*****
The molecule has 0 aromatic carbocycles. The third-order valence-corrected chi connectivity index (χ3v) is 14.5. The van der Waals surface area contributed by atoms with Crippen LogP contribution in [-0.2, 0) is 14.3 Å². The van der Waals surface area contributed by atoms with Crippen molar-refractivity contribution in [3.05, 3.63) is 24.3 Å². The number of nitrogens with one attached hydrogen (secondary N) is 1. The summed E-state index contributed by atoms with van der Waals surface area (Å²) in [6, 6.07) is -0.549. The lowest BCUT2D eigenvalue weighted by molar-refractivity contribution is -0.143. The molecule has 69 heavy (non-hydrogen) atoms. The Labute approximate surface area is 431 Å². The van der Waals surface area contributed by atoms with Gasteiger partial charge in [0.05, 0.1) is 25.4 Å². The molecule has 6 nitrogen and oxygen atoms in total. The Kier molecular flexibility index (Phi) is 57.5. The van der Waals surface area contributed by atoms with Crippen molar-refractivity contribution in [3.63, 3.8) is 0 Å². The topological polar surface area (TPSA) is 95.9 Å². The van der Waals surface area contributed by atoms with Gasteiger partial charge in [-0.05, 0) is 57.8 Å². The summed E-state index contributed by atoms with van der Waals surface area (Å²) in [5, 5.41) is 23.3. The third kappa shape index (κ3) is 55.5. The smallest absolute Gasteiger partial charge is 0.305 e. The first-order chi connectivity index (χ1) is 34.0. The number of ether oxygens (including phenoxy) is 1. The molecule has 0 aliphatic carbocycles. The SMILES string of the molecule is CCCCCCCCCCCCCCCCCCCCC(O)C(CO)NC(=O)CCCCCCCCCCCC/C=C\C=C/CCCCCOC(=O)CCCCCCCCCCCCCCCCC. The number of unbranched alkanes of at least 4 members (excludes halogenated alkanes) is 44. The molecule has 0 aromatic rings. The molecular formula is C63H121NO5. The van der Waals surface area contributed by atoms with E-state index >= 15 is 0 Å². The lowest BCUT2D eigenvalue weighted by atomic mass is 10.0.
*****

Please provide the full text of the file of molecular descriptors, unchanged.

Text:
The molecule has 0 aromatic carbocycles. The third-order valence-corrected chi connectivity index (χ3v) is 14.5. The van der Waals surface area contributed by atoms with Crippen LogP contribution in [-0.2, 0) is 14.3 Å². The van der Waals surface area contributed by atoms with Crippen molar-refractivity contribution in [3.05, 3.63) is 24.3 Å². The number of nitrogens with one attached hydrogen (secondary N) is 1. The summed E-state index contributed by atoms with van der Waals surface area (Å²) in [6, 6.07) is -0.549. The lowest BCUT2D eigenvalue weighted by molar-refractivity contribution is -0.143. The molecule has 69 heavy (non-hydrogen) atoms. The Labute approximate surface area is 431 Å². The van der Waals surface area contributed by atoms with Gasteiger partial charge in [0.05, 0.1) is 25.4 Å². The molecule has 6 nitrogen and oxygen atoms in total. The Kier molecular flexibility index (Phi) is 57.5. The van der Waals surface area contributed by atoms with Crippen molar-refractivity contribution in [3.63, 3.8) is 0 Å². The topological polar surface area (TPSA) is 95.9 Å². The van der Waals surface area contributed by atoms with Gasteiger partial charge in [-0.05, 0) is 57.8 Å². The summed E-state index contributed by atoms with van der Waals surface area (Å²) in [5, 5.41) is 23.3. The third kappa shape index (κ3) is 55.5. The smallest absolute Gasteiger partial charge is 0.305 e. The first-order chi connectivity index (χ1) is 34.0. The number of ether oxygens (including phenoxy) is 1. The molecule has 0 aliphatic carbocycles. The SMILES string of the molecule is CCCCCCCCCCCCCCCCCCCCC(O)C(CO)NC(=O)CCCCCCCCCCCC/C=C\C=C/CCCCCOC(=O)CCCCCCCCCCCCCCCCC. The number of unbranched alkanes of at least 4 members (excludes halogenated alkanes) is 44. The molecule has 0 aromatic rings. The molecular formula is C63H121NO5. The van der Waals surface area contributed by atoms with E-state index >= 15 is 0 Å². The lowest BCUT2D eigenvalue weighted by atomic mass is 10.0.